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Am J Med. 1985 Jan 21;78(1A):56-9.

Cancer in rheumatoid arthritis: a prospective long-term study of mortality.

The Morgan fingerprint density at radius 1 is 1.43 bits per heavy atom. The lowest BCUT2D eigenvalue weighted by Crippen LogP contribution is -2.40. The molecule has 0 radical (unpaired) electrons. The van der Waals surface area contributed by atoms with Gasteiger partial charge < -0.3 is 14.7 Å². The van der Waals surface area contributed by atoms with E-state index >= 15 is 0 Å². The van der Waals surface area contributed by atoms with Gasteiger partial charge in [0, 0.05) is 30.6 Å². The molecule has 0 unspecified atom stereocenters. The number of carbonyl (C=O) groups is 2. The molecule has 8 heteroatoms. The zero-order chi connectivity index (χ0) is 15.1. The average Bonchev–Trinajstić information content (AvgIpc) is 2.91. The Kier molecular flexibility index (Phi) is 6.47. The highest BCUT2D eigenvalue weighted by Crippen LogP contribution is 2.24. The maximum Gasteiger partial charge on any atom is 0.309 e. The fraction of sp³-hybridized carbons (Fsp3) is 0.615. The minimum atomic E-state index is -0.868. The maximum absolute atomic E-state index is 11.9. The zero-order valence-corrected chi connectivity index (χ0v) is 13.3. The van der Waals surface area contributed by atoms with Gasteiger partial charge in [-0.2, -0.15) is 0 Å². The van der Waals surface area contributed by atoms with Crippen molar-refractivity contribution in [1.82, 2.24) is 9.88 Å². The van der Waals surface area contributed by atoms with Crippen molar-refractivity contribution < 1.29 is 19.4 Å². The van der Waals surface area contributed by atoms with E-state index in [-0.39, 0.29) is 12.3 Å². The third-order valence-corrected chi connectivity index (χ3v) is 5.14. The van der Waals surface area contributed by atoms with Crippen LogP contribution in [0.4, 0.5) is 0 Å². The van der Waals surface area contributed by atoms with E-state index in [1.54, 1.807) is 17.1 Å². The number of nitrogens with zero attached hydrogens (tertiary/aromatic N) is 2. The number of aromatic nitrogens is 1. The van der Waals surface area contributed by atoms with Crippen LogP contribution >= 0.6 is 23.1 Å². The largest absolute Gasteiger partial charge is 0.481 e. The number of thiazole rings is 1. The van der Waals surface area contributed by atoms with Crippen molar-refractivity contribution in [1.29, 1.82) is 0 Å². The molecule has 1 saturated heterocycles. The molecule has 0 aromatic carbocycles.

Eight hundred and five consecutive patients with definite or classic rheumatoid arthritis, representative of a general population, were followed prospectively over an average of 12 years with 94 percent follow-up, during which time 233 patients died. Mortality rates were increased in rheumatoid arthritis by approximately 50 percent compared with population controls. "Excess deaths" (78) were due, in part, to disease-related causes, infections, and gastrointestinal problems secondary to therapy. Thirty-one deaths (14.1 percent) were due to malignancy, compared with 22.8 percent in non-age-adjusted population controls. Frequency of malignancy type (colon seven, lung four, breast three, prostate three, leukemia three, ovary three, stomach two, and lymphoma zero) did not differ significantly from the general population. Age-adjusted figures showed lower malignancy rates for patients with rheumatoid arthritis except after age 80. Two treatments were suitable for analysis. Gold-treated patients trended toward lower malignancy rates (11 versus 17 percent) than did those not treated with gold, and prednisone-treated patients had less malignancy (11 versus 20 percent) than did those not treated with prednisone. These data indicate that there is not an important increase in deaths due to malignancy in rheumatoid arthritis, and that at least two treatments, gold and prednisone, are not associated with higher risk of malignancy.

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